The best-known ratings agency is A.M. Best — it’s the rating system that Policygenius uses to choose which carriers we work with (see more about their rating system in the table below). We only work with insurance companies that have at least an “excellent” (A-) financial rating, so when you purchase insurance through Policygenius, you know your policy is going to be with a financially healthy carrier with little chance of bankruptcy.
Read about the best life insurance companies and find out their A.M Best scores.
|Rating category||Rating symbols and notches||Category definitions|
|Superior||A++ to A+||Assigned to insurance companies that have, in our opinion, a superior ability to meet their ongoing insurance obligations.|
|Excellent||A to A-||Assigned to insurance companies that have, in our opinion, an excellent ability to meet their ongoing insurance obligations.|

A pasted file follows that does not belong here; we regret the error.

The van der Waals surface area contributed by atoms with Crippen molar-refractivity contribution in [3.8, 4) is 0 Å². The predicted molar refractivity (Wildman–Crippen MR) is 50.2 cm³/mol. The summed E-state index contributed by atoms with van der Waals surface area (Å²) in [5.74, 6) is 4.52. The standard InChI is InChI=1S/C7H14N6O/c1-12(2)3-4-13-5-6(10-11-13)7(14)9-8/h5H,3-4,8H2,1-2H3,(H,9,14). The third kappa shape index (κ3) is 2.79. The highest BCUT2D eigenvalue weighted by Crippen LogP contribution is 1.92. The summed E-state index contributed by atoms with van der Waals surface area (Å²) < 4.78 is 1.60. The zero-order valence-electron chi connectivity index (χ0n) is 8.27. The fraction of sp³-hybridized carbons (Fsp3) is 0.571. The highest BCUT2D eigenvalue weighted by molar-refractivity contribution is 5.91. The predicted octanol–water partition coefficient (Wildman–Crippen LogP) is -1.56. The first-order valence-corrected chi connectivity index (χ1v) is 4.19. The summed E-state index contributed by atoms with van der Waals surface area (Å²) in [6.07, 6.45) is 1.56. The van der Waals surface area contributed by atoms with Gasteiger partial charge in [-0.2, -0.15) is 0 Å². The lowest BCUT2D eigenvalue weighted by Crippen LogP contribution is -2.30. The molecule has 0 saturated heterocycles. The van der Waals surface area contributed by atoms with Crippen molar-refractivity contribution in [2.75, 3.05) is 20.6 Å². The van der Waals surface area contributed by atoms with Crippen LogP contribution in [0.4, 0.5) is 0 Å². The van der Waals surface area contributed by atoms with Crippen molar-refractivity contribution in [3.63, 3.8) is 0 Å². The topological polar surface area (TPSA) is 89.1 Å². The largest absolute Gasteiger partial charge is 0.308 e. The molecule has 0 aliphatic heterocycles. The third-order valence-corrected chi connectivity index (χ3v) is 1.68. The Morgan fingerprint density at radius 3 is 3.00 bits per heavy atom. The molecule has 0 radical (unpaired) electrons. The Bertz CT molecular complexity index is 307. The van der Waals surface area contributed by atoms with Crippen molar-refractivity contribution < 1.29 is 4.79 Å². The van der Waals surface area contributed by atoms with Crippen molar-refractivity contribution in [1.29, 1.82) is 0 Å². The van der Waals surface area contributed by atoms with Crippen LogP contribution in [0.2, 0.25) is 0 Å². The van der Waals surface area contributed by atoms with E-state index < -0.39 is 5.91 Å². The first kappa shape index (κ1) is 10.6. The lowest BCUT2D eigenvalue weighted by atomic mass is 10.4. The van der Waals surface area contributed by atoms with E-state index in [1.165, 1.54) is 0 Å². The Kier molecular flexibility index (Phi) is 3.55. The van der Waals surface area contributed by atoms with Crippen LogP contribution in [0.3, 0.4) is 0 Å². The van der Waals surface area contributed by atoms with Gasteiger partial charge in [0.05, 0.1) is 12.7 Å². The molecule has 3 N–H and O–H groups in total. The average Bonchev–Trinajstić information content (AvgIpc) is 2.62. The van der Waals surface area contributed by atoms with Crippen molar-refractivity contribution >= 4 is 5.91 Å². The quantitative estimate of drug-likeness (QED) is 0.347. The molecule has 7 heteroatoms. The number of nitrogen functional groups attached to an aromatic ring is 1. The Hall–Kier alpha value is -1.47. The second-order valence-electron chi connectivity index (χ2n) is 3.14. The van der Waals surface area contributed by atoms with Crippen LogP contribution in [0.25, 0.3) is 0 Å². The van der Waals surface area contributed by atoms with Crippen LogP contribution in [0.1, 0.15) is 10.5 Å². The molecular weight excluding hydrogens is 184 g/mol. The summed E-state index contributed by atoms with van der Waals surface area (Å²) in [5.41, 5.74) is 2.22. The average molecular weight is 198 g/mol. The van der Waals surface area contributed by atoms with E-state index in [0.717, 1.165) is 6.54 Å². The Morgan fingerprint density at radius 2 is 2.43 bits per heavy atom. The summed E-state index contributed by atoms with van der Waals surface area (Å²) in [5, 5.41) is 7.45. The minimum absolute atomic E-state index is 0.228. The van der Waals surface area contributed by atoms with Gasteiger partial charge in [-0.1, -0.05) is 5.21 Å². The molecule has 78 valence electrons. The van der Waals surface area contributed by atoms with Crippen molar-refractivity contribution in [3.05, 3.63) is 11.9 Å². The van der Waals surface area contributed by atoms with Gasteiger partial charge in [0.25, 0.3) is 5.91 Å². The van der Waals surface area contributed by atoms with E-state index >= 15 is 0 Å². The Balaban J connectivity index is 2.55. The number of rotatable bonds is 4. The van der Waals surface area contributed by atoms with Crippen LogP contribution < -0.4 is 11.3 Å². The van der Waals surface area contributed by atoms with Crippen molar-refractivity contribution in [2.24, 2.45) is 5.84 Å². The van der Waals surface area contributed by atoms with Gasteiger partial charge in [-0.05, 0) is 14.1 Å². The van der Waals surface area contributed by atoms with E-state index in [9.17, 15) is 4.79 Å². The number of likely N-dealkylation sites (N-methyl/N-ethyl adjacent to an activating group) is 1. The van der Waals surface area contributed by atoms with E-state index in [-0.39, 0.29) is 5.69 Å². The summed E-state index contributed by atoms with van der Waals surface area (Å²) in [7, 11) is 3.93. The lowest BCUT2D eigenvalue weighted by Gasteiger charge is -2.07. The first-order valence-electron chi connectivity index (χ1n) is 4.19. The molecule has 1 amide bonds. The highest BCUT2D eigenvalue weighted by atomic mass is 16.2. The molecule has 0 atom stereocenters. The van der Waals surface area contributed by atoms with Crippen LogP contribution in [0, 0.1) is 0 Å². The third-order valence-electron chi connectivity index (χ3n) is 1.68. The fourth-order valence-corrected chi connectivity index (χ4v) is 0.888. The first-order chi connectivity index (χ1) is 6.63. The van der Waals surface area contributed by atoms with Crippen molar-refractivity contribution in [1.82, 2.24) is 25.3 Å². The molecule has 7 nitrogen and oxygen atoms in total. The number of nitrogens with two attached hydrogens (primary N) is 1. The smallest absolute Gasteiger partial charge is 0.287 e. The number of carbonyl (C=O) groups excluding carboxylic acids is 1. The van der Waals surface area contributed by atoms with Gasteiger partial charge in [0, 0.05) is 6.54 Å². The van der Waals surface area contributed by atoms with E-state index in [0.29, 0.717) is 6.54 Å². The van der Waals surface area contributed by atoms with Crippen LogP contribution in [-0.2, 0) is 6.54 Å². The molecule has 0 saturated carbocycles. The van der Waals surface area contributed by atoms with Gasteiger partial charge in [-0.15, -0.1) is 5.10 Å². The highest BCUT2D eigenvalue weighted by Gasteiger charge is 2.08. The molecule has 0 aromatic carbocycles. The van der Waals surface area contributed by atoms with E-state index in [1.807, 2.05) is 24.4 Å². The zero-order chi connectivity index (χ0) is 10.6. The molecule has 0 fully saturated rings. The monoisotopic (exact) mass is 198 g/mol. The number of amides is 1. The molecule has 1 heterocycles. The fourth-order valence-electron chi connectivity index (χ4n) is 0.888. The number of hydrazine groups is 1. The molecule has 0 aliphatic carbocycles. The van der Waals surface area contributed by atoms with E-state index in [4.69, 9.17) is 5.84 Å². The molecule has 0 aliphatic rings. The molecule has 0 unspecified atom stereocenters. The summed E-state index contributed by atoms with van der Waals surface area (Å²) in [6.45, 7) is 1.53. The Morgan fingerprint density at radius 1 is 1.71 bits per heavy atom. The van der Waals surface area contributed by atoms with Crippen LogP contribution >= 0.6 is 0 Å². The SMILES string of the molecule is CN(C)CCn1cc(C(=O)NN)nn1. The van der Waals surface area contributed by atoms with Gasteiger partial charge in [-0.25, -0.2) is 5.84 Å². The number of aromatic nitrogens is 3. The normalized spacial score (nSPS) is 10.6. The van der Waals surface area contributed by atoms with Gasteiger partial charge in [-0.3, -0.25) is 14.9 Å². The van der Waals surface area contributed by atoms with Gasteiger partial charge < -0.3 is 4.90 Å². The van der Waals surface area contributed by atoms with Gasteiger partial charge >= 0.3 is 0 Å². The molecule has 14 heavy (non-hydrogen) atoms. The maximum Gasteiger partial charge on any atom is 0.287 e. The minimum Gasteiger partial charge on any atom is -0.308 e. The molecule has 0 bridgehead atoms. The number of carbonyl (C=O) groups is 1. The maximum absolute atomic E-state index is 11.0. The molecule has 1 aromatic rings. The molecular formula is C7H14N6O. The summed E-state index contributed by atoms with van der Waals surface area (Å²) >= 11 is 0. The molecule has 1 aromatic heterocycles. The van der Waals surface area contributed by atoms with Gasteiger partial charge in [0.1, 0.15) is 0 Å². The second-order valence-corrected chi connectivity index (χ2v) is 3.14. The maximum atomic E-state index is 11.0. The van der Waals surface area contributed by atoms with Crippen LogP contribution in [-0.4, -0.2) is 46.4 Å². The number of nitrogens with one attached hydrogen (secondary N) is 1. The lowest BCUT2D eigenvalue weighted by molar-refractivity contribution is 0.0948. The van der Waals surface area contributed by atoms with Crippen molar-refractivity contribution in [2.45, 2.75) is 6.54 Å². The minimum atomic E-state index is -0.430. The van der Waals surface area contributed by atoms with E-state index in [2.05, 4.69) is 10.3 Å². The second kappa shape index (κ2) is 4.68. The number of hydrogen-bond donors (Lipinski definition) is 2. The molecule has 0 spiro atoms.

|Good||B++ to B+||Assigned to insurance companies that have, in our opinion, a good ability to meet their ongoing insurance obligations.|
|Fair||B to B-||Assigned to insurance companies that have, in our opinion, a fair ability to meet their ongoing insurance obligations. Financial strength is vulnerable to adverse changes in underwriting and economic conditions.|
|Marginal||C++ to C+||Assigned to insurance companies that have, in our opinion, a marginal ability to meet their ongoing insurance obligations. Financial strength is vulnerable to adverse changes in underwriting and economic conditions.|
|Weak||C to C-||Assigned to insurance companies that have, in our opinion, a weak ability to meet their ongoing insurance obligations. Financial strength is very vulnerable to adverse changes in underwriting and economic conditions.|
|Poor||D||Assigned to insurance companies that have, in our opinion, a poor ability to meet their ongoing insurance obligations. Financial strength is extremely vulnerable to adverse changes in underwriting and economic conditions.|
Policygenius’ editorial content is not written by an insurance agent. It’s intended for informational purposes and should not be considered legal or financial advice. Consult a professional to learn what financial products are right for you.